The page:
(RxWiki News) As technology advances, physicians and patients tend to want to use the latest treatment options. These new therapies typically come with a higher price tag. But are they better?
A recent study suggests that newer prostate cancer radiation therapy technology is more costly, but not more effective.
This study compared the outcomes of patients who received intensity-modulated radiotherapy (IMRT) and the older conformal radiotherapy (CRT).
Complications resulting in new conditions (co-morbidities) were similar for both therapies.
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Gregg H. Goldin, MD, of the University of North Carolina at Chapel Hill, directed this study, which relied on data from the Surveillance, Epidemiology and End Results (SEER)-Medicare-linked database. As such, this was an observational study.
Frank Vicini, MD, FACR, radiation oncologist at 21st Century Oncology in Royal Oak, MI, told dailyRx News these types of studies are flawed. “Comparative effectiveness studies using Medicare data are notorious for their inherent deficiencies and weaknesses and can be dangerous when used to refute or contradict higher level evidence (data) that has been generated using state-of-the-art scientific methods and statistical tools,” Dr. Vicini said.
CRT uses 3D computer images to conform the radiation beam to a man’s body and internal organs. The goal is to direct the beam only at the prostate while keeping nearby organs (bladder and rectum) unharmed.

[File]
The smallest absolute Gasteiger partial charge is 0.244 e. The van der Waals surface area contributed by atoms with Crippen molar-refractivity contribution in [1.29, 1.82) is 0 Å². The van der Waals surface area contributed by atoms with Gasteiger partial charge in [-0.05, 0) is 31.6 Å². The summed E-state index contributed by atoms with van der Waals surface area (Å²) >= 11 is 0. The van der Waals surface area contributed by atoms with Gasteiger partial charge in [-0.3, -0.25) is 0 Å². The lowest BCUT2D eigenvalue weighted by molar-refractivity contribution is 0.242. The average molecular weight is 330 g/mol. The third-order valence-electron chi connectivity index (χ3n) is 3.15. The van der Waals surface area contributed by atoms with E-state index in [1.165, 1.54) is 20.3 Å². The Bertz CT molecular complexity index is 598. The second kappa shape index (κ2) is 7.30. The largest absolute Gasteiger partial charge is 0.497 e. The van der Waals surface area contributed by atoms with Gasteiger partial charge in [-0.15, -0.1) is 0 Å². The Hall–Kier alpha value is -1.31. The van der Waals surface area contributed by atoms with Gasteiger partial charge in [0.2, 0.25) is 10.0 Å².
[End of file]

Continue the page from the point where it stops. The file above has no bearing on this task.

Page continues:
IMRT is a more advanced and precise form of CRT that’s been demonstrated to be less toxic and more accurate in delivering radiation to the prostate.
For this study, the researchers looked at the outcomes of 457 prostate cancer patients who had IMRT and 557 men who underwent CRT between 2002 and 2007.
The use of IMRT rose 82 percent between 2000 and 2009, the researchers noted.
Study results showed no significant difference in the incidence of radiotherapy-related comorbidities, including gastrointestinal problems, urinary or bowel control issues or sexual dysfunction.
"We found no significant difference in the rates of morbidity in patients who received IMRT vs CRT or in the rate of receiving subsequent additional cancer therapies. Our results provide new and important information to patients, physicians and other decision makers on the currently available evidence regarding the outcomes of different post-prostatectomy radiation techniques,” the authors wrote.
A 2012 article published in the Journal of Oncology Practice did find that the mean cost of IMRT following prostate cancer surgery was $35,431, while stereotactic body radiation therapy (a type of CRT) cost $22,152.
Dr. Vicini said, “There is no reason to believe that something with a proven track record to have less toxicity (IMRT) in a similar setting (definitive prostate cancer treatment) would not work as well after prostatectomy. The results of the report make little sense and point out the inherent weakness and potential dangers of such analyses.”
This study was published May 20 in JAMA-Internal Medicine.
The study was funded through a contract from the Agency for Healthcare Research and Quality, US Department of Health and Human Services, as part of the DEcIDE program. One of the authors, Dr. Sturmer, disclosed that he receives research funding from various governmental agencies and several pharmaceutical companies, including GlaxoSmithKline, Merck and Sanofi.